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Ever since the political battle over the Affordable Care Act erupted in 2009, the lack of transparency in the pricing and outcomes of medical procedures has been at the forefront of the discussion. Five years later, very little has changed.

In fact, in some ways, the problem is getting worse. A recent article in the New York Times details a deceptive and unsettling practice some medical experts call “drive-by doctoring,” in which medical “consultants” bill huge amounts of money for almost no work — and the patient knows absolutely nothing about the consultant’s involvement.

Human ingenuity for getting around rules and regulations in the chase for profits will never change. But much is at stake in the medical profession, and now some doctors are starting to speak up and reveal the extent to which money is driving decisions about patient care in America.

In his new book, The Cost of Cutting: A Surgeon Reveals the Truth Behind a Multibillion-Dollar Industry, Dr. Paul Ruggieri writes:

A surgeon’s recommendation to take a person to the operating room should be solely influenced by medical facts, sound judgment, and experience. However, particularly today, other influences are weighing on the surgical decision-making process. Nowadays, surgeons are more pressured by “business” factors than ever before — they feel compelled to keep hospital operating rooms busy, to keep their practices going, and to maintain a living. After twenty years as a surgeon, I can say this: The line between operating for love or for money isn’t as distinct as it once was. The reality is that some surgeons (and hospitals) are more motivated by money than the Hippocratic oath they promised to uphold.

The main problem is the fee-for-service model that still governs hospital and doctor billing practices, even after years of efforts to change, or at least reform, this business model. “I do an operation, I get reimbursed — regardless of what my outcome is,” Ruggieri says. “Hospitals get reimbursed for the charge, regardless of what their outcomes are. If you start linking outcomes to charges, then it’s a different ballgame.”

First, however, patients need to be able to view and analyze the experience of hospitals and surgeons, Ruggieri says. Hospitals all have information on their outcomes, complication rates and infection rates; surgeons know what their complication rates are. But right now patients have no access to that information. This is changing, albeit slowly, Ruggieri says. One of the good things about the Affordable Care Act, he notes, is that it requires hospitals to begin listing certain quality parameters on their websites for Medicare patients.  

But the obscure and confusing nature of hospital pricing continues to be a persistent problem, Ruggieri contends. “Hospital pricing has been immune to competitive market forces. They’ve been able to charge what they want; insurance companies pay what they want — and patients have no input into this at all.”

This has been going on for decades, Ruggieri says. “Each hospital has its own secret charge system. It's something they use to equate charges to different services. There’s really no rhyme or reason to it.”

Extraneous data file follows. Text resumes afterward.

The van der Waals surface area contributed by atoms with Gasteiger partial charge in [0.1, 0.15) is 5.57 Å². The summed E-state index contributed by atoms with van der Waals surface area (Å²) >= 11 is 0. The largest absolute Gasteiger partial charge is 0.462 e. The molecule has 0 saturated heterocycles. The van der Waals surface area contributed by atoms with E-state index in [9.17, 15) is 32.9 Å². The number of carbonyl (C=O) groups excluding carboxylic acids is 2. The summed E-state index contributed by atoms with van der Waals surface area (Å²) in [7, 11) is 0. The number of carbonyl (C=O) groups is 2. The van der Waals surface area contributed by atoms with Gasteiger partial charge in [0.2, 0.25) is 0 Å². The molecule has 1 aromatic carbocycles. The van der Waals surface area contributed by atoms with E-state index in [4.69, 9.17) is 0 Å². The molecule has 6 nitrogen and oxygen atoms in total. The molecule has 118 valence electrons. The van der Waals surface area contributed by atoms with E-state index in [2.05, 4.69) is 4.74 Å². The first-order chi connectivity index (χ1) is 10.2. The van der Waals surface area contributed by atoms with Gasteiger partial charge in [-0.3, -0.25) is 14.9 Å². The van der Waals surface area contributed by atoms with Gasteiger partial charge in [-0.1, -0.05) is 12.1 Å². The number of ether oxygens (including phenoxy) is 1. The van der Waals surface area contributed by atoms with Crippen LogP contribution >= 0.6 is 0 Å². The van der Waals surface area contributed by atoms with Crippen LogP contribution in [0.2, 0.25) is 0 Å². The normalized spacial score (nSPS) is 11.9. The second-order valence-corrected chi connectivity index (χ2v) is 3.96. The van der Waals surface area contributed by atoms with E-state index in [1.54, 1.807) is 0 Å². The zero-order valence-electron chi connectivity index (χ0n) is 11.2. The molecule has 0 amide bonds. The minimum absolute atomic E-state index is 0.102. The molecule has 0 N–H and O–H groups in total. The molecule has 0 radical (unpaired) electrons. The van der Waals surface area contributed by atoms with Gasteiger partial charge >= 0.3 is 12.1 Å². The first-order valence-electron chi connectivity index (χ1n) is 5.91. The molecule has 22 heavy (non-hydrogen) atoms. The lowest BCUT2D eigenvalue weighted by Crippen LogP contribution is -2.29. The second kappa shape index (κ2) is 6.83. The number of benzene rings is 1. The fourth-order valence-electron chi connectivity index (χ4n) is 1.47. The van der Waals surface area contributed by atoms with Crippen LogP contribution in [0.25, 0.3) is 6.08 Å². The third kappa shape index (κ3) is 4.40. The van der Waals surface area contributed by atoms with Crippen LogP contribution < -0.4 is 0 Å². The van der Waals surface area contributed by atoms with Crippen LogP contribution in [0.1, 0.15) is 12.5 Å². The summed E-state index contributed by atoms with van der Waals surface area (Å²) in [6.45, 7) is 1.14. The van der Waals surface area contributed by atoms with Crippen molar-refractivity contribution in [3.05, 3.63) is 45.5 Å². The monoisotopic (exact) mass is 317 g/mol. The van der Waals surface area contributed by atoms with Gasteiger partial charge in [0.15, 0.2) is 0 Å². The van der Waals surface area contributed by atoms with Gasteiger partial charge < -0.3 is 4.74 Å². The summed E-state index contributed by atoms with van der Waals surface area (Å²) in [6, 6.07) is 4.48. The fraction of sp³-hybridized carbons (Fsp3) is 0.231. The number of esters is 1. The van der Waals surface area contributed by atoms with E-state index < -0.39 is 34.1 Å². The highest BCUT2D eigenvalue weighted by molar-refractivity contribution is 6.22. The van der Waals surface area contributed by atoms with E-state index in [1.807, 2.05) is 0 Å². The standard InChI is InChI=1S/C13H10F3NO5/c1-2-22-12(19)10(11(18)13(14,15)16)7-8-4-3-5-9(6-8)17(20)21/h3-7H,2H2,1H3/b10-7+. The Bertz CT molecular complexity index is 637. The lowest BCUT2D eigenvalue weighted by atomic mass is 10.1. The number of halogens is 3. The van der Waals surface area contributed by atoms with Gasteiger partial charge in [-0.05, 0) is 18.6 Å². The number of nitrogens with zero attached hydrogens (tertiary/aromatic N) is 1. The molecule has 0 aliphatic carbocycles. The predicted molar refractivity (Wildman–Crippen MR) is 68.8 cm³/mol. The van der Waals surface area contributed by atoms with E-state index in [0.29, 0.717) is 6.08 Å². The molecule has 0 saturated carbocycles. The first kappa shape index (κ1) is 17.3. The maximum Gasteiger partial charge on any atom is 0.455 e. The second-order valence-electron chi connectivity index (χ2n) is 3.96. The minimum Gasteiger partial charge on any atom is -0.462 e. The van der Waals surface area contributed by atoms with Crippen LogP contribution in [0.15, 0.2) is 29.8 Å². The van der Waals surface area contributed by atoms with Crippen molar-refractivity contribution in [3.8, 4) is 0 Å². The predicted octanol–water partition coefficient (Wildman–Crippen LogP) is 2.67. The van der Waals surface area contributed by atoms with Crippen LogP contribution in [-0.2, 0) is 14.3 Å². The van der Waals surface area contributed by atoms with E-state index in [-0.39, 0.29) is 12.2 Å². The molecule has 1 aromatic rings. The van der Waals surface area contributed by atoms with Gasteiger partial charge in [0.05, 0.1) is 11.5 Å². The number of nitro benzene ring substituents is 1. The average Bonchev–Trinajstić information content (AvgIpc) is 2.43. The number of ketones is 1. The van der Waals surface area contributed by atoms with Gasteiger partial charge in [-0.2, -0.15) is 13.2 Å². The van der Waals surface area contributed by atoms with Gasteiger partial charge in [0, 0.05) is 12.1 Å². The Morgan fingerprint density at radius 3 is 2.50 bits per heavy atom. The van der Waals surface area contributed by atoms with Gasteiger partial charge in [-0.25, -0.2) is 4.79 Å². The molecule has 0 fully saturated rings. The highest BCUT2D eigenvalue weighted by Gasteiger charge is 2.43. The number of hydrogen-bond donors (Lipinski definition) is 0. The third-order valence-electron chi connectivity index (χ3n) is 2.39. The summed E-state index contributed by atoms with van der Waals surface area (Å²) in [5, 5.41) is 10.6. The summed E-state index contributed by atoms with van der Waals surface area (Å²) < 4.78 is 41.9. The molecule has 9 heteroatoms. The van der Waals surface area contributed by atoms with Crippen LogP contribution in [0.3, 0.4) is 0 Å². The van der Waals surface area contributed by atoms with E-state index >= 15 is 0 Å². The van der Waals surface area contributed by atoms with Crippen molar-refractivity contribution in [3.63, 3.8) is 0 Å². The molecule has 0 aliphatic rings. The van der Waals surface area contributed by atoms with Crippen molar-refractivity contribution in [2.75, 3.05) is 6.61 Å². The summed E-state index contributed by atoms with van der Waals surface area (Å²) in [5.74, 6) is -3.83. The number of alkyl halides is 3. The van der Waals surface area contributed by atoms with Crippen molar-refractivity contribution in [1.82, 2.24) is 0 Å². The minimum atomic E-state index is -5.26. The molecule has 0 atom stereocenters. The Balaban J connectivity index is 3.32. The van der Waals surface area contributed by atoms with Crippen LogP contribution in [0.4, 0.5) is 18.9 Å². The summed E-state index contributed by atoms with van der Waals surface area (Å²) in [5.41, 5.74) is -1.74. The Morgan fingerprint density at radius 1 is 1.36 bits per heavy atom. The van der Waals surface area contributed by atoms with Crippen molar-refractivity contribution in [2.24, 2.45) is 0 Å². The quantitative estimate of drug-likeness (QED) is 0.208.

Hospitals make money by charging inflated rates for each medical procedure — as they define it — that a patient undergoes. Examples of this include $8000 for unspecified “operating room services.” The system is slowly moving toward “bundled payments” as a way to combat these practices. Hospitals are given one bundled payment by Medicare for a knee replacement, for instance, and that's all they are reimbursed for that patient’s care. If the cost is higher, the hospital is responsible for the rest.

Another nationwide phenomenon affecting medical practice and patient care is hospital consolidation, Ruggieri says. Large hospital systems are buying up small hospitals and physician practices in order to keep every revenue source within their own network. ‘Retention’ and ‘leakage’ are the buzzwords today for hospital management: they want to 'retain' patients and they do not want them to 'leak' out of the system. Ruggieri writes about a physician who lies to a patient — telling her a certain procedure will cost more at a competing hospital — in order to keep her (and her money) within his hospital’s system. 

Ruggieri suspects other surgeons share his concerns about the money-making decisions that underly their medical practices, but many are reluctant to speak out about it.

“I think most of us think the same way, but there are a lot of financial pressures right now, to make a living and to keep your job,” he says. “For surgeons, just taking care of patients alone is a lot of pressure. ... Everybody has to live their own life and I don't expect other surgeons to speak out the way I’m speaking out.”

For Ruggieri, he came to a point in his career shortly after his father died when he no longer cared what other people thought about what he said. “I was a good surgeon, I had good outcomes, and I needed to say some things to the public about what's going on in my profession, in the business of surgery, because it affects patient care. I've seen it. We've all seen it, if you're in this business long enough.”

“I try to live my life a certain way,” he continues. “I'm very honest with my patients. I tell them up front what could happen if something does [go wrong]. I’m not perfect: I've had complications — and I tell them how it happened. ... The bottom line is patient care, what’s best for the patient. That’s really all that counts.”

This story is based on an interview that aired on PRI's Science Friday with Ira Flatow

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